“The companies that were really active at that time adjusted their expectations for the months and years ahead relative to the runway and activity that they were seeing as well as the venture investment interest that they were getting,” Krasniansky said. “Cash was cheap, which meant more investors could use check size as a way to compete to be in deals in a way that they wouldn’t now.”

In 2023, Rock Health tracked $1.2 billion of funding invested in digital behavioral health companies. That came from 65 total deals and represented 11.3% of the overall digital health funding the firm tracked.

Behavioral health — and mental health specifically —has historically been the leader in funding amounts among digital health providers in recent years. Year over year, the total dollar amount for the space is down 49% and the total number of deals is only down 19%. The total funding amount for 2023 ($1.2 billion) is near 2019 ($1 billion), while the number of deals is much higher in 2023 — 65 compared to 45 in 2019

Other Rock Health data shows that overall digital health investment is down in terms of dollar amounts and average round sizes. Still, the number of deals is higher than it was before the 2021 funding boom.

While many of the drivers for investing in behavioral health, digital or not, remain unchanged, investors are simply responding to market conditions that inspire more conservative action. In that environment, Krasniansky said it’s never been more important for digital behavioral health companies to deliver outcomes for customers and manage cash flows to profitability.

This may be true in any market. But what makes this more applicable in conservative investment markets is that investors will have higher expectations for operators than when funding is more free-flowing.

“In a less conservative market, investors are willing to take higher risk on the promise of a product … There’s more patience there to kind of see the proof of the work being done,” Krasniansky said. “In a more conservative market like today, operators need to prove out the viability of their solution and their model at every stage with investors. It becomes a much more consistent conversation around performing while still growing into the future.”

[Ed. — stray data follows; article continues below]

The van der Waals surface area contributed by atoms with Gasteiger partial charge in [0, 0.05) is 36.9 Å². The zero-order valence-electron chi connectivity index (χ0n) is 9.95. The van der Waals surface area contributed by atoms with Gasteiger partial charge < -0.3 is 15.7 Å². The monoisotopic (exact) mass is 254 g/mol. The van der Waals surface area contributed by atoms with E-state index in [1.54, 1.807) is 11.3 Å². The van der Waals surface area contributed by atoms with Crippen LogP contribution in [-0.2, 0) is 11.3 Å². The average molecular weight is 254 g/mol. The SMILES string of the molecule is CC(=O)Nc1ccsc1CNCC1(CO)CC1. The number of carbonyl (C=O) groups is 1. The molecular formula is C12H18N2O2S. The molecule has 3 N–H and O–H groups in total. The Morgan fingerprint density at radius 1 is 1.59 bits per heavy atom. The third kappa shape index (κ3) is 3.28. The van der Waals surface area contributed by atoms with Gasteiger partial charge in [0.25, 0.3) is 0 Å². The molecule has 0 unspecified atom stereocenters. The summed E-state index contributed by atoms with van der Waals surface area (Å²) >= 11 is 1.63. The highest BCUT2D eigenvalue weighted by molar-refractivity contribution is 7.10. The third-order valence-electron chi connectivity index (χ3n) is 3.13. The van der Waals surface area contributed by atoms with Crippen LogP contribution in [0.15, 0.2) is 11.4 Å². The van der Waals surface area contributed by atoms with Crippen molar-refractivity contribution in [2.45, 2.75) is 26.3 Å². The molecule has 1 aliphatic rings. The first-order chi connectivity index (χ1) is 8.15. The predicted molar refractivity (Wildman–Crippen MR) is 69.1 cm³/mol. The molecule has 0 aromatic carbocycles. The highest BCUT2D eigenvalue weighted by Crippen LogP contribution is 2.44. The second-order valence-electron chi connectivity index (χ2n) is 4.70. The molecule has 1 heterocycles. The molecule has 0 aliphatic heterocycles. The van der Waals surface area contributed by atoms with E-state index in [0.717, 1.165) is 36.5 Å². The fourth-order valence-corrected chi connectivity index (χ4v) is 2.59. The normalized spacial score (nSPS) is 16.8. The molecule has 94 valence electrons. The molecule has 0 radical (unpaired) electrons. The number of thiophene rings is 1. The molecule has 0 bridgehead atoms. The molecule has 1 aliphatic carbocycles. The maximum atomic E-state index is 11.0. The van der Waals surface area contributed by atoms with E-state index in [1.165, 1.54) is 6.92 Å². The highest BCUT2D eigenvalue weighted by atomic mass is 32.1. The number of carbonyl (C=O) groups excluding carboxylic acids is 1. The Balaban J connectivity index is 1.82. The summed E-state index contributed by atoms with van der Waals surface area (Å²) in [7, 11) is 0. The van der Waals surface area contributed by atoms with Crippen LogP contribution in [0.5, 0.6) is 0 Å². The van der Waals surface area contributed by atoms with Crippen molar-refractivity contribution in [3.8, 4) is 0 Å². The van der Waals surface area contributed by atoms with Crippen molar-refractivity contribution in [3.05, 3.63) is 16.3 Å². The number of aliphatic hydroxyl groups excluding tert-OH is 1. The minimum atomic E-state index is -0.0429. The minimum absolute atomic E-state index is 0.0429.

This is a notably challenging task for companies that are truly innovating with technology or moving into more complex areas of business and require longer runtimes.

Examples of digital behavioral health funding wins

There are three examples of digital behavioral health models that have managed to raise big-dollar funding rounds in 2024 so far. These include, coincidentally, Series C rounds by the following companies:

— Pelago secured $58 million, led by Atomico

— Grow Therapy raised $88 million, led by Sequoia Capital

—  Two Chairs hauled in a $72 million, round led by Amplo

Pelago provides B2B mental health and addiction treatment services under an at-risk funding model. Grow Therapy is one of many increasingly large online platform companies that seek to build a cohort of contract therapists and supply all of the business tools to provide care in a solo practice. Two Chairs provides hybrid (in-person and telehealth) care in select markets by employing therapists, rather than contracting with them.

“I think what you have with these examples is the best of the best being able to fundraise,” Aaron DeGange, senior analyst for health care at PitchBook, told BHB.

He added that each of these companies has several competitors operating similarly.

“You now have investors being discerning and saying that this is the one that we are going to bet on,” he said.

The plurality of similarly focused companies in digital behavioral health will lead to a number of mergers and acquisitions or other moves meant to extend the life of these companies as investors consolidate around a smaller number of companies. This could include more layoffs and shifts to partnerships with other health care companies.